Man nearly dies after one spray of Lynx deodorantby Ethan A. Huff
Feb. 10, 2010
1.WATCH: Germans Shut Down Leftist Minister's Pro-Migrant Speech & Chase Him Down In The Streets
2.WATCH: Trump Supporter Calls "Lyin' Ted" a Liar to His Face, Cruz Responds by Lying to Him
3.WATCH: Mexican Kids At Anti-Trump Protest Scream "F*ck You" & Flick Off Trump Supporters
4.Russians Blow Up Illegal Muslim Prayer Hall After Finding Explosives Inside
5.VIDEO: Crazed Feminists Harass Man For Filming "Whiteness History Month" Presentation
6.Trump Pulls Ahead of Hillary in New National Poll
7.ADL Targets Trump: Saying "America First" is Anti-Semitic
8.German Solution to Rapefugee Crisis: Ban Display Ads With 'Sexy' Women
(NaturalNews) A British man who had never before had an allergic reaction in his life almost died on Christmas Day after using a popular deodorant spray called Lynx. After spraying himself with it, Darren Palmer began to develop an itchy rash that quickly developed into anaphylactic shock which left him unconscious.
Palmer indicated that he had used this brand of deodorant before without any problems, however the product that almost killed him was from a new line called "Fever" which may have had new, unknown chemicals in it that caused a severe reaction. After his initial reaction, Palmer immediately tried to take a shower to get the product off his body. When he realized that the reaction was only getting worse, he panicked and tried to get out of the shower but collapsed in the bathtub.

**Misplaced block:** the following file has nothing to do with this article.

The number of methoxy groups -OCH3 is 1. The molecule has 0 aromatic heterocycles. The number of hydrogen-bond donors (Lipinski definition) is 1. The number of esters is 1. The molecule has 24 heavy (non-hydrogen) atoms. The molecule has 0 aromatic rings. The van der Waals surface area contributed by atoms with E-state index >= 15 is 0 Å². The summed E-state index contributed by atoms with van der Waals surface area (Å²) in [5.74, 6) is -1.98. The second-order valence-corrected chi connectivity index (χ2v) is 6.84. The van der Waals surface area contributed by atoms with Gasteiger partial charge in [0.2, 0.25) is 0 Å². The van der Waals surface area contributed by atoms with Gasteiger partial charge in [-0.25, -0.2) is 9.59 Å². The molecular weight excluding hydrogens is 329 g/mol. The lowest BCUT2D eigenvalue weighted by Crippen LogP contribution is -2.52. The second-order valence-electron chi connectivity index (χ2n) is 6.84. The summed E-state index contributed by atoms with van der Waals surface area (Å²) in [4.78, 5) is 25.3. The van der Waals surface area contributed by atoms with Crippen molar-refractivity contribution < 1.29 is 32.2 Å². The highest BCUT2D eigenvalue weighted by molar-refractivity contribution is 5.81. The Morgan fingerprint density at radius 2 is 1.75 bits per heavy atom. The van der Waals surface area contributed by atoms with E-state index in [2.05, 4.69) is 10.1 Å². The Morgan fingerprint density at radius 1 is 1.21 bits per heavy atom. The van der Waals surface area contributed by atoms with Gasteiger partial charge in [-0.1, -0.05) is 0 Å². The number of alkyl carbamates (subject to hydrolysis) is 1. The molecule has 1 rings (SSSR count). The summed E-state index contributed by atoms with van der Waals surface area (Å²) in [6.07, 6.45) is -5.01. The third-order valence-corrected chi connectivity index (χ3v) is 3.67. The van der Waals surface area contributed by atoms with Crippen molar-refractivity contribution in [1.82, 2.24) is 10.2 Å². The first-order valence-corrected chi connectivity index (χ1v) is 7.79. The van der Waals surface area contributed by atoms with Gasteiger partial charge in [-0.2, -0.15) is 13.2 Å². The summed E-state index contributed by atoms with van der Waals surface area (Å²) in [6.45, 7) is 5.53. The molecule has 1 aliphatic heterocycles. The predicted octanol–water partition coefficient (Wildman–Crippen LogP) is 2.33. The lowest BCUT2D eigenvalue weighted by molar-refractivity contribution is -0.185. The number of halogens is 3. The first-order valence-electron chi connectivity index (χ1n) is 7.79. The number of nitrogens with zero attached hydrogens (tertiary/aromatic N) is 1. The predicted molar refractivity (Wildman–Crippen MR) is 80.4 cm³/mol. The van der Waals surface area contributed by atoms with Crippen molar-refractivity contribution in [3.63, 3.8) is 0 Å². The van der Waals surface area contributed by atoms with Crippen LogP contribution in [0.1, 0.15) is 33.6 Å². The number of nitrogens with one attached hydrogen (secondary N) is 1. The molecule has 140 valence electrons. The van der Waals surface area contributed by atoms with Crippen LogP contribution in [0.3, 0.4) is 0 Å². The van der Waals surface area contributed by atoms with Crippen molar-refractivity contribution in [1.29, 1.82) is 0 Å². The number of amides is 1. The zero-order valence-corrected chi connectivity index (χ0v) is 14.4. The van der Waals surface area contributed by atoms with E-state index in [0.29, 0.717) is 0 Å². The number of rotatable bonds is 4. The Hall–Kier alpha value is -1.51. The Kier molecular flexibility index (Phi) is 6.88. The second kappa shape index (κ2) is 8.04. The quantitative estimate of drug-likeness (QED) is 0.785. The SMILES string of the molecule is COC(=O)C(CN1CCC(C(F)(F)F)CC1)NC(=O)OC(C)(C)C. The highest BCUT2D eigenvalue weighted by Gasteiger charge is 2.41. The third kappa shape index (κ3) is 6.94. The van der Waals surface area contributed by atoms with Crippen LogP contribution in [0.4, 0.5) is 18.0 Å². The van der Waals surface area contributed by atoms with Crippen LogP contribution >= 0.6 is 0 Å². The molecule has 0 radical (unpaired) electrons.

The spray caused Palmer's throat and windpipe to swell, rendering him unable to breathe. According to paramedics, he would have died were it not for the quick response of his wife, Joanne, who immediately called for help upon discovering her husband unconscious.
The paramedics arrived in time to administer adrenaline and oxygen which helped Palmer to begin breathing again. He was rushed to the hospital where he eventually recovered, but experts have been unable to figure out exactly what triggered the reaction.
Interestingly, Palmer makes a living as a motorway maintenance worker where he deals with chemical sprays all the time. He explained to reporters that he had never had any sort of allergic reaction from the chemicals he works with nor with any food products.
Public health officials were also at a loss for providing any sort of explanation, indicating that it is rare for a person to suffer anaphylactic shock after spraying themselves with deodorant. Nevertheless, the armpits are a sensitive area where a quick reaction from an allergen is likely to have the worst effect.
Spokesmen from Lynx expressed regret about the situation, explaining that they plan to investigate the situation further. According to the company, Lynx's "Fever" line of deodorants were tested more rigorously than all their other products.
Many spray deodorants are filled with potentially toxic substances, some of which can lead to cancer. Since these things are going to end up in your body, it is important to seek out brands that do not use toxic chemicals in their formulas and research all the ingredients before making a decision.
Sources for this story include: http://www.dailymail.co.uk/news/art...